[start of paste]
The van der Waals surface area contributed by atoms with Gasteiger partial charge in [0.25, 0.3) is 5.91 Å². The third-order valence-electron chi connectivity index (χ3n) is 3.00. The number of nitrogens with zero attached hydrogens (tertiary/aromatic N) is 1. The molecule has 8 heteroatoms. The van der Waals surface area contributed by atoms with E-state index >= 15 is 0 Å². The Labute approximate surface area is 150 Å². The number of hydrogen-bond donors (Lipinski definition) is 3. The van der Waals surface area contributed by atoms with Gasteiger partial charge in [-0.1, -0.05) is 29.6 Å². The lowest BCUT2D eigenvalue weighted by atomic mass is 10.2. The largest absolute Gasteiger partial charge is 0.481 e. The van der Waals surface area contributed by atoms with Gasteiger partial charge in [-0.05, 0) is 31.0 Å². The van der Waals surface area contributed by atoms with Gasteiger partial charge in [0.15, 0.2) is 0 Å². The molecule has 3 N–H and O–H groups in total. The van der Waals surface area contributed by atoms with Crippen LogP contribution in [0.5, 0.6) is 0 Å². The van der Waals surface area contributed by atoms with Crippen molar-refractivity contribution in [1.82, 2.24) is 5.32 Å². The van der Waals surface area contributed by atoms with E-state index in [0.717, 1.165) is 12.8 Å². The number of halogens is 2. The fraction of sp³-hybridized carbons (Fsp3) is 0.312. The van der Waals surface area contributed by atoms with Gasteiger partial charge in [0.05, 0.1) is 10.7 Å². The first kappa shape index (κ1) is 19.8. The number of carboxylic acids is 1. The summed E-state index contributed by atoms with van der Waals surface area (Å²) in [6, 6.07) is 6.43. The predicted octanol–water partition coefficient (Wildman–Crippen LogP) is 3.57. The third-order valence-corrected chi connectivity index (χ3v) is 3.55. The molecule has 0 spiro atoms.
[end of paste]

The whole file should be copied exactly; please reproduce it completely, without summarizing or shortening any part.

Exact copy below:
The van der Waals surface area contributed by atoms with Gasteiger partial charge in [0.25, 0.3) is 5.91 Å². The third-order valence-electron chi connectivity index (χ3n) is 3.00. The number of nitrogens with zero attached hydrogens (tertiary/aromatic N) is 1. The molecule has 8 heteroatoms. The van der Waals surface area contributed by atoms with E-state index >= 15 is 0 Å². The Labute approximate surface area is 150 Å². The number of hydrogen-bond donors (Lipinski definition) is 3. The van der Waals surface area contributed by atoms with Gasteiger partial charge in [-0.1, -0.05) is 29.6 Å². The lowest BCUT2D eigenvalue weighted by atomic mass is 10.2. The largest absolute Gasteiger partial charge is 0.481 e. The van der Waals surface area contributed by atoms with Gasteiger partial charge in [-0.05, 0) is 31.0 Å². The van der Waals surface area contributed by atoms with Gasteiger partial charge in [0.15, 0.2) is 0 Å². The molecule has 3 N–H and O–H groups in total. The van der Waals surface area contributed by atoms with Crippen LogP contribution in [0.5, 0.6) is 0 Å². The van der Waals surface area contributed by atoms with Crippen molar-refractivity contribution in [1.82, 2.24) is 5.32 Å². The van der Waals surface area contributed by atoms with E-state index in [0.717, 1.165) is 12.8 Å². The number of halogens is 2. The fraction of sp³-hybridized carbons (Fsp3) is 0.312. The van der Waals surface area contributed by atoms with Gasteiger partial charge in [0.05, 0.1) is 10.7 Å². The first kappa shape index (κ1) is 19.8. The number of carboxylic acids is 1. The summed E-state index contributed by atoms with van der Waals surface area (Å²) in [6, 6.07) is 6.43. The predicted octanol–water partition coefficient (Wildman–Crippen LogP) is 3.57. The third-order valence-corrected chi connectivity index (χ3v) is 3.55. The molecule has 0 spiro atoms.